Pioneer Museum (DUP), Tooele
Daughters of Utah Pioneers Museums
Pioneer City Hall
35 East Vine Street
Tooele, UT 84074
Open May-September, Friday and Saturday, 10 AM – 4 PM; open on Tuesdays by appointment only. Closed for winter months except by appointment. Also open on Holidays. If you have a large group or would like a special tour please contact us at 435-843-0771 or 435-882-4992.
This building is the most outstanding landmak of pioneer days still remaining in Tooele City.
The building which today houses the Daughters of Utah Pioneers Museum was completed in 1867, and is listed on the State Historical Register. It was at that time the ‘Old Pioneer City Hall’ and it’s purpose was to serve as a general amusement hall, to house city and county records and accommodate the general public for practically all public gatherings and activities. This was the first public building erected in Tooele County.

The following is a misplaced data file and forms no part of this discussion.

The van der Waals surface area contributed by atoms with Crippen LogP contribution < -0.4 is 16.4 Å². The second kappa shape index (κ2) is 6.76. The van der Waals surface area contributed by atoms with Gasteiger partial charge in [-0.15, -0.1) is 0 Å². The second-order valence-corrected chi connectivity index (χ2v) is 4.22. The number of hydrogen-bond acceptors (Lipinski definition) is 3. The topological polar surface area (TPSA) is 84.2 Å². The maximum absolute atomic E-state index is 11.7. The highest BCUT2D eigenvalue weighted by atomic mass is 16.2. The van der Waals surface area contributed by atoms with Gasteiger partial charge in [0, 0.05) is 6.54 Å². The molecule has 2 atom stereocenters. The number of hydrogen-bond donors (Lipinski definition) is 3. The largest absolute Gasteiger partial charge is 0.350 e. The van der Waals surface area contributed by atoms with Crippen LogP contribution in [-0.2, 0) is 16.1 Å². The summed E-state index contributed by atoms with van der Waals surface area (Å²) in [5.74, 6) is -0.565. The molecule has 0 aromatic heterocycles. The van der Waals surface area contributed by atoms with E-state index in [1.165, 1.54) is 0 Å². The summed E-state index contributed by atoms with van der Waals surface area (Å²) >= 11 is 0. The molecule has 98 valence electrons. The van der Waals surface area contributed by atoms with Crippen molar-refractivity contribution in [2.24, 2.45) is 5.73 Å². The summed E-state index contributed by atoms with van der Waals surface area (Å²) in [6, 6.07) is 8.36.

The building is constructed of stone brought from Settlement Canyon at the base of One O’Clock Mountain. In the days when the building was being constructed, there was no heavy equipment to haul the stone to Tooele. This was accomplished by hard work and hauled on flatbeds pulled by teams of horses. (History of Tooele County, vol. 1-p.203)
Active in construction were James Hammond, William Broad, Isaac Lee, W.C.Gollaher, John Gillespie, George Atkin, George W. Bryan and John Gordon. The building was used for a courthouse, city hall, jail and amusement center until 1941, when the new city hall on North Nain Street in Tooele was completed. It was then turned over to the Daughters of Utah Pioneers for a meeting place and amusement hall, later being turned into a museum.